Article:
Currently Iraq is facing a sectarian civil war in a crude bid for power; it faces enemies crossing its porous borders with illicit material and weapons; its economy is destitute and driven by a single depleting natural resource; its finances are being squandered by corruption and malfeasance; its people are identifying themselves more to their region, tribe, or area than to their nation; and it is currently being occupied by a Western ‘Christian’ foreign power. This is a small fraction of the problems currently facing Iraq. Before a country can cleanse itself of its external enemies it must first clean the inner vessel. To clean this ‘inner vessel’ Iraq must get a firm grip on security, be convinced the occupying foreign power is going to leave, and the internal enemy must be agreed upon and rooted out. Sedition and subversion must be eliminated before a nation can fight a successful campaign against an external enemy.

Identifying the Enemy

Sadly, many do not even know who the actual enemy of the government of Iraq is. All agree al Qaida is among the foes. But, what about the various militia groups which control many sections of Baghdad and Iraq in general. Illegal militias, personal armies, and the ‘spirit of mercenarism’ is ripping at the very fabric of Iraqi society, and threatening to usurp or destroy the fragile government currently in place. Some parliamentary members and government leaders are even members or have sympathies with various groups such as Jaysh a’ Mahdi, Badr, or SCIRI which sponsor militias and violence. Representative government cannot, nor will not exist for long if policy decisions are being influenced through force or fear. If militia influences are left to continue, ultimately the government will evolve into a militaristic regime ruled by whoever controls the largest militia. The influence of the NSDAP (NAZI) party in Germany during the early 1930’s is a case in point. They gained power with the help of Hitler’s personal militias – the SA and SS. Once he was in power, he destroyed the fragile Weimar Republic and its constitution, and turned Germany into militaristic regime ultimately vaulting Germany into another World War, which destroyed much of Europe. Lebanon’s election of Hezbollah members and Palestine’s election of HAMAS and FATAH are a few contemporary examples of elected governments voting in violent organizations, whose agendas are bent on expansion and war. It is likely these governments will evolve more antagonistic, evocative of all societies whose political parties control private armed militias, and as always the people will ultimately suffer.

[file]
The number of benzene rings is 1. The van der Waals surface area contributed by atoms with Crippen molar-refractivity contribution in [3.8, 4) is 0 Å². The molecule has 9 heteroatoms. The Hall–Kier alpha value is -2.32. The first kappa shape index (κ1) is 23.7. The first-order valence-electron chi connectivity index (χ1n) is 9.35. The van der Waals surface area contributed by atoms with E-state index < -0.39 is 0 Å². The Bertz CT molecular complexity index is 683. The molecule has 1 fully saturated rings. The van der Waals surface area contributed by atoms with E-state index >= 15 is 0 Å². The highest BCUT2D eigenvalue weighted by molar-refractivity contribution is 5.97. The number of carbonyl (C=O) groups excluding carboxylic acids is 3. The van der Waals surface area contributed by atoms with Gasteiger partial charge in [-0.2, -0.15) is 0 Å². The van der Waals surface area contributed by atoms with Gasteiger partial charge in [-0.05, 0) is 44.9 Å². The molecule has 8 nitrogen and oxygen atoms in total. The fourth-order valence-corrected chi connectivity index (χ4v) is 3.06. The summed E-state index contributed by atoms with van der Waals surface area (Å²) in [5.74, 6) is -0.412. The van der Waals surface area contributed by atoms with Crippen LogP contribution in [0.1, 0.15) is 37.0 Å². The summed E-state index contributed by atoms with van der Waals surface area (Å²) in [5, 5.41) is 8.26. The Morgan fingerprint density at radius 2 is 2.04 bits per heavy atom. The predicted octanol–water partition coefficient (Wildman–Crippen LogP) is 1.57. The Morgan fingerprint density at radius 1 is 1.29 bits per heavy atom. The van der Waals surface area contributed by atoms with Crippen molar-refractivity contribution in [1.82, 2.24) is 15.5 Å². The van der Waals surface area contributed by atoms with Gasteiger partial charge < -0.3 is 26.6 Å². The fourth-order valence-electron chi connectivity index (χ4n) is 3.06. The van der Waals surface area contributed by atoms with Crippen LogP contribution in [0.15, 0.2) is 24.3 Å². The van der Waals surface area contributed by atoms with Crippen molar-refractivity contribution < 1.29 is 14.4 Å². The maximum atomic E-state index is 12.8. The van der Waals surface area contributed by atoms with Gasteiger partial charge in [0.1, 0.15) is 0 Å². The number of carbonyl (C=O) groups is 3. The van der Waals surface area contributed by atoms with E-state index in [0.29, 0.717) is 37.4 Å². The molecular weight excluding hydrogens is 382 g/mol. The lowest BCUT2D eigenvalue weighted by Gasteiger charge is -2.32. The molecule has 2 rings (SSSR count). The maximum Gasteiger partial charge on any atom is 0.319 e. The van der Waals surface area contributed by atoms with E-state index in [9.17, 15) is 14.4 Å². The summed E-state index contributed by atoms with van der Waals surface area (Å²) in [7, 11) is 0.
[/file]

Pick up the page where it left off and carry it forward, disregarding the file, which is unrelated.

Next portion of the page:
To avoid the inevitability of violence, and if security is to be obtained, Iraq must identify and outlaw the armed militias. It must collect its weapons and prosecute its leaders according to Iraqi law. The authority of the government and of the militias cannot co-exist. Of course this action is not easy and likely dangerous to those advocating these measures, but if stability and peace are the goals then this action needs to be taken.

Self Determination